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Losing a father or father figure

May 18, 2022

Father’s Day is a time to celebrate dads and everything they mean to us. But if you’re suffering from the loss of a father or father figure, it can be an incredibly tough experience to go through.

For many people, a father or father figure may represent strength, stability, security and support. Maybe they were a great source of humour, joy or wisdom – a mentor and role model. The flip side of a father’s aura of strength and dependability means it might be hard to get close to him in an emotional sense. But whatever the nature of your relationship, a father figure is likely to have a huge impact on your life, shaping your choices and informing your character.

So, when a father dies, the hole that leaves in our lives can hollow us out and leave us feeling an enormous range of emotions. For some, that can vary from deep sadness to vulnerability, and even a sense of unfinished business, depending on the nature of our relationship and the circumstances of their passing. Father’s Day can bring old feelings back to the surface and amplify those that are already there.

GreenAcres is here to help. We understand how overwhelming Father’s Day can be, so this blog offers some advice on how you can cope.

Remember, your feelings are normal

People lose their loved ones in different phases of their lives and no matter how expected or unexpected the death is – it hurts.

When you’re grieving the loss of a father or father figure, your feelings are likely to change from one moment to the next. You may feel shock one day and anger the next – or you may experience these emotions within hours of each other. However you’re feeling, you must be kind to yourself and remember that this is completely normal.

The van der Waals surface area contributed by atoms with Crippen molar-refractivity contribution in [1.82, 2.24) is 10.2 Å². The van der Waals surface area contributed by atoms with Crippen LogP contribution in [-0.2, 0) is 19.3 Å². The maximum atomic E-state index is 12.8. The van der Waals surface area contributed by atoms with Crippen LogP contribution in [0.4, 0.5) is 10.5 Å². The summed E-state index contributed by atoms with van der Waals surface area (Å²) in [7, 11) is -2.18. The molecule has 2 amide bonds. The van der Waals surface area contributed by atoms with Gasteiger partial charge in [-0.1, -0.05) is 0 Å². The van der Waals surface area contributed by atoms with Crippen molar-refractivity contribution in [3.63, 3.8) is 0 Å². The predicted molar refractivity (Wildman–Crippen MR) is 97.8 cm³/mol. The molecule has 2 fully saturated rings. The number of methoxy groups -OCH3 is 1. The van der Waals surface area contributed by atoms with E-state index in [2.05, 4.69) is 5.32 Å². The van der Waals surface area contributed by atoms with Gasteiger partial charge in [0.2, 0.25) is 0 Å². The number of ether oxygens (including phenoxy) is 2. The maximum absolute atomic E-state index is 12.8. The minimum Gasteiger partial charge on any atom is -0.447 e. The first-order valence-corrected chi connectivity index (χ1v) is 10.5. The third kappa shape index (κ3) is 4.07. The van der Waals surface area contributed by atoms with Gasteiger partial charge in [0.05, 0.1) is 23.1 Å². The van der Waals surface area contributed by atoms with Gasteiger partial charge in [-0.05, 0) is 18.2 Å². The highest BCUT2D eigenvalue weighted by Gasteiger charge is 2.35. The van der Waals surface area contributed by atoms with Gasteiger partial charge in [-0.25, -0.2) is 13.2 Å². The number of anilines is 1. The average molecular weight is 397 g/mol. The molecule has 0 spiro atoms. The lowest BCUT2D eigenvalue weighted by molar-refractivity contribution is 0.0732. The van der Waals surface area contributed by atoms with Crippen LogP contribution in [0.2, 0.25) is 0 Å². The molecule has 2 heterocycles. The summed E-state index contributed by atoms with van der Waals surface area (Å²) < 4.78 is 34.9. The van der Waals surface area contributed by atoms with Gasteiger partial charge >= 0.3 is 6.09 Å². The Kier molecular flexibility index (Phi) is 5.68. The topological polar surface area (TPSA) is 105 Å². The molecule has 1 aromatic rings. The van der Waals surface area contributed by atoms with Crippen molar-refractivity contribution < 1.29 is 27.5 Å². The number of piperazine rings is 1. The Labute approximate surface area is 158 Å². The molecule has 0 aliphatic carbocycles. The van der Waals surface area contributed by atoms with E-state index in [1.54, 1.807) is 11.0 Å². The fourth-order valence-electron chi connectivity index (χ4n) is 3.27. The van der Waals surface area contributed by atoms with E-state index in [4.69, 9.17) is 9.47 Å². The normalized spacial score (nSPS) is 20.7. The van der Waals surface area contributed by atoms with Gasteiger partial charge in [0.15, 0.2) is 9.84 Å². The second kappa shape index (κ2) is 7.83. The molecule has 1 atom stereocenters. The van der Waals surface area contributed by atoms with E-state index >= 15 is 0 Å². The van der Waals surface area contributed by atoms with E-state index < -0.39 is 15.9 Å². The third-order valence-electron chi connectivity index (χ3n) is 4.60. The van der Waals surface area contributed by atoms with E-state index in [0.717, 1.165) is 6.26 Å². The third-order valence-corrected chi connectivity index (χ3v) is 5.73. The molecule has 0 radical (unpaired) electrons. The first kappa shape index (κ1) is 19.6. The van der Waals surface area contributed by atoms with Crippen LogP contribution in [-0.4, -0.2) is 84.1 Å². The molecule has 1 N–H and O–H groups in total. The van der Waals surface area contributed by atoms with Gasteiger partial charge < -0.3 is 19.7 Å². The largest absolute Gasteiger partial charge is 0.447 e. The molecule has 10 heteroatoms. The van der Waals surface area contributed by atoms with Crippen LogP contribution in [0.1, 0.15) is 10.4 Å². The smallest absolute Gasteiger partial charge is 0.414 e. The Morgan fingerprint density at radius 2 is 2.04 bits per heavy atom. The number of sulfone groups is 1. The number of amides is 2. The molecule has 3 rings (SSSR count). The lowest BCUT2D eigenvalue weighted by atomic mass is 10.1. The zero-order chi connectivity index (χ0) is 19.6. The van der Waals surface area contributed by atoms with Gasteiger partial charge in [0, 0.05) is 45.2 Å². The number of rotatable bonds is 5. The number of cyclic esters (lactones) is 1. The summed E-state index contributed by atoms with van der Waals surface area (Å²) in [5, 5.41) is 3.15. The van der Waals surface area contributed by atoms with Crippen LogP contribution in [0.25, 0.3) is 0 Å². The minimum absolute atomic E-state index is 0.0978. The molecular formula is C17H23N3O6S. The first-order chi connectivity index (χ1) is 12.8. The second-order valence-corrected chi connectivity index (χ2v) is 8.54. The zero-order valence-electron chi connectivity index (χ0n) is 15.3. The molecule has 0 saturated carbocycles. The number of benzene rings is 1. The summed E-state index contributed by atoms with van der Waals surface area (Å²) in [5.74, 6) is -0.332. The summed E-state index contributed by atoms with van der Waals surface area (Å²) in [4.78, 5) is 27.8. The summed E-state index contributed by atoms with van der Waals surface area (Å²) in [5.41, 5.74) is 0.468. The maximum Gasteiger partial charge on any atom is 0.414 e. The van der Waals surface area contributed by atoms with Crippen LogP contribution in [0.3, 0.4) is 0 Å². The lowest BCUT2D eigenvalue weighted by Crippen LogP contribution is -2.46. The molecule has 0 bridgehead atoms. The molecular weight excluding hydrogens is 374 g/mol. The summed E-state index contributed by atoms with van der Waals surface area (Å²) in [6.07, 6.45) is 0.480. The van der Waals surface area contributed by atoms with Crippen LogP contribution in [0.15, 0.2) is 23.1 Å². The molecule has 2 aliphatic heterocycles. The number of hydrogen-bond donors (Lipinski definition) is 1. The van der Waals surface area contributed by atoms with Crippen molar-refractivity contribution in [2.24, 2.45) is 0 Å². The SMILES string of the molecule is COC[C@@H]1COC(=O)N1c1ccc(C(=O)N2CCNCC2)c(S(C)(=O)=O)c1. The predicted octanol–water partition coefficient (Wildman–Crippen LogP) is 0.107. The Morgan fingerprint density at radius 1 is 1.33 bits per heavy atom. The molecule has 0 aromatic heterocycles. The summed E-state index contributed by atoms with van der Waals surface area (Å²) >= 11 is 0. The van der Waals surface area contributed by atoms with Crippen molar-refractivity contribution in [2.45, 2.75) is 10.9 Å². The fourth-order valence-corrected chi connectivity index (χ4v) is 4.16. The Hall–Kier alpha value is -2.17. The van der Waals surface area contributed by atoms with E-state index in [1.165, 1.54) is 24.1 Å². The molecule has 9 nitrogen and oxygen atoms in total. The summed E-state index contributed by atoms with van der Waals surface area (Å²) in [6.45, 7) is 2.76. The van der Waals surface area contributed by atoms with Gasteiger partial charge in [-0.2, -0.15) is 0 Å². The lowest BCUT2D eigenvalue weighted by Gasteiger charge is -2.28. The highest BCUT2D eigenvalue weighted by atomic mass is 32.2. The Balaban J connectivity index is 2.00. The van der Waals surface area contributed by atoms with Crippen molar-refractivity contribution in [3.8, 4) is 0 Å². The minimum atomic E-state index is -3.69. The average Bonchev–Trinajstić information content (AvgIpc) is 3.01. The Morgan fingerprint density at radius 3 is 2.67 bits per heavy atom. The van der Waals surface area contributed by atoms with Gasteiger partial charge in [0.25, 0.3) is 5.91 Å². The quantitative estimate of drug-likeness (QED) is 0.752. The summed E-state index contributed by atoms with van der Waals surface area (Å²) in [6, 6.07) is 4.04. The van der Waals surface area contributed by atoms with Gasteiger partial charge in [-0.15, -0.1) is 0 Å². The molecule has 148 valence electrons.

Supressing these emotions and avoiding your grief is likely to prolong the pain. Embrace your feelings as best you can and try not to be too hard on yourself when you’re feeling particularly emotional around Father’s Day.

Find a fitting memorial

Living Memorial Tree

Sometimes finding the right memorial for your loved one can be soothing. Some people find peace in visiting the memorial, whether it’s just sitting nearby and reading a book, spending time keeping your memorial neat and tidy, or simply reflecting on happy memories. Talking can help too – whether you’re sharing what’s on your mind with your loved one or having a chat with someone else who is visiting or working at the Park.  

Everyone’s feelings, needs and wishes are unique, and everybody’s bereavement journey is different. Places like GreenAcres recognise this and support you to plan and create the perfect service, burial and lasting memorial for you and your family.

At GreenAcres, we can help you find the perfect memorial to your loved one. Our friendly and knowledgeable team are on hand to support you with creating a fitting tribute that you can visit and reflect on precious memories for years to come.

Revisit memories

Sometimes revisiting memories and talking about the person you’ve lost can help you along your bereavement journey.

You may find comfort from going through old photographs from when your dad was young. There are bound to be many parts of his life you didn’t know about, which can help you to understand more about his experiences and the life he lived. There’ll also be certain objects that evoke special memories of your dad, which you can keep and cherish forever.

It can also help to visit your dad’s grave or memorial on Father’s Day. While this is a personal choice, many people find comfort from visiting their loved one’s resting spot and tending to their grave – even if just for an hour or two.

Write a letter